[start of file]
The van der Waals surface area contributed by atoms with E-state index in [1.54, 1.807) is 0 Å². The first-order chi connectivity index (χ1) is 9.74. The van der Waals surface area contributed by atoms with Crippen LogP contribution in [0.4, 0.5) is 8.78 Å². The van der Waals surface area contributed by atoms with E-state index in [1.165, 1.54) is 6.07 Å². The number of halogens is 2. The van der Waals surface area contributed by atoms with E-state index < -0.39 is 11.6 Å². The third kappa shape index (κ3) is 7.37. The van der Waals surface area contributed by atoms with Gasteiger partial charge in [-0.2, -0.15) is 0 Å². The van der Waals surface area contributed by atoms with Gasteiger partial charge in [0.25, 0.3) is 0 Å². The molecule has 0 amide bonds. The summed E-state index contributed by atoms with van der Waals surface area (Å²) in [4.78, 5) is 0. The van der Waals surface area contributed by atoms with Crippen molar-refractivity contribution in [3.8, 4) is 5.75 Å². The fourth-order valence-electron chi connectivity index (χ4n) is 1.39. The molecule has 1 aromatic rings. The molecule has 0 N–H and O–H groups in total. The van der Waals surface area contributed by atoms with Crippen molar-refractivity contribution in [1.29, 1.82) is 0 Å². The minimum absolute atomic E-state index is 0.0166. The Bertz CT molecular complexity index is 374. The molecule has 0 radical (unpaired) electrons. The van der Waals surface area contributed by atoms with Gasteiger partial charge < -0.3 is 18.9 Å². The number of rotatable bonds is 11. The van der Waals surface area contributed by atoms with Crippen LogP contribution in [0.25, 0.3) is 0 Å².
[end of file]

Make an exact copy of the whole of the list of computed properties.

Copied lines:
The van der Waals surface area contributed by atoms with E-state index in [1.54, 1.807) is 0 Å². The first-order chi connectivity index (χ1) is 9.74. The van der Waals surface area contributed by atoms with Crippen LogP contribution in [0.4, 0.5) is 8.78 Å². The van der Waals surface area contributed by atoms with E-state index in [1.165, 1.54) is 6.07 Å². The number of halogens is 2. The van der Waals surface area contributed by atoms with E-state index < -0.39 is 11.6 Å². The third kappa shape index (κ3) is 7.37. The van der Waals surface area contributed by atoms with Gasteiger partial charge in [-0.2, -0.15) is 0 Å². The van der Waals surface area contributed by atoms with Gasteiger partial charge in [0.25, 0.3) is 0 Å². The molecule has 0 amide bonds. The summed E-state index contributed by atoms with van der Waals surface area (Å²) in [4.78, 5) is 0. The van der Waals surface area contributed by atoms with Crippen molar-refractivity contribution in [3.8, 4) is 5.75 Å². The fourth-order valence-electron chi connectivity index (χ4n) is 1.39. The molecule has 1 aromatic rings. The molecule has 0 N–H and O–H groups in total. The van der Waals surface area contributed by atoms with Crippen molar-refractivity contribution in [1.29, 1.82) is 0 Å². The minimum absolute atomic E-state index is 0.0166. The Bertz CT molecular complexity index is 374. The molecule has 0 radical (unpaired) electrons. The van der Waals surface area contributed by atoms with Gasteiger partial charge < -0.3 is 18.9 Å². The number of rotatable bonds is 11. The van der Waals surface area contributed by atoms with Crippen LogP contribution in [0.25, 0.3) is 0 Å².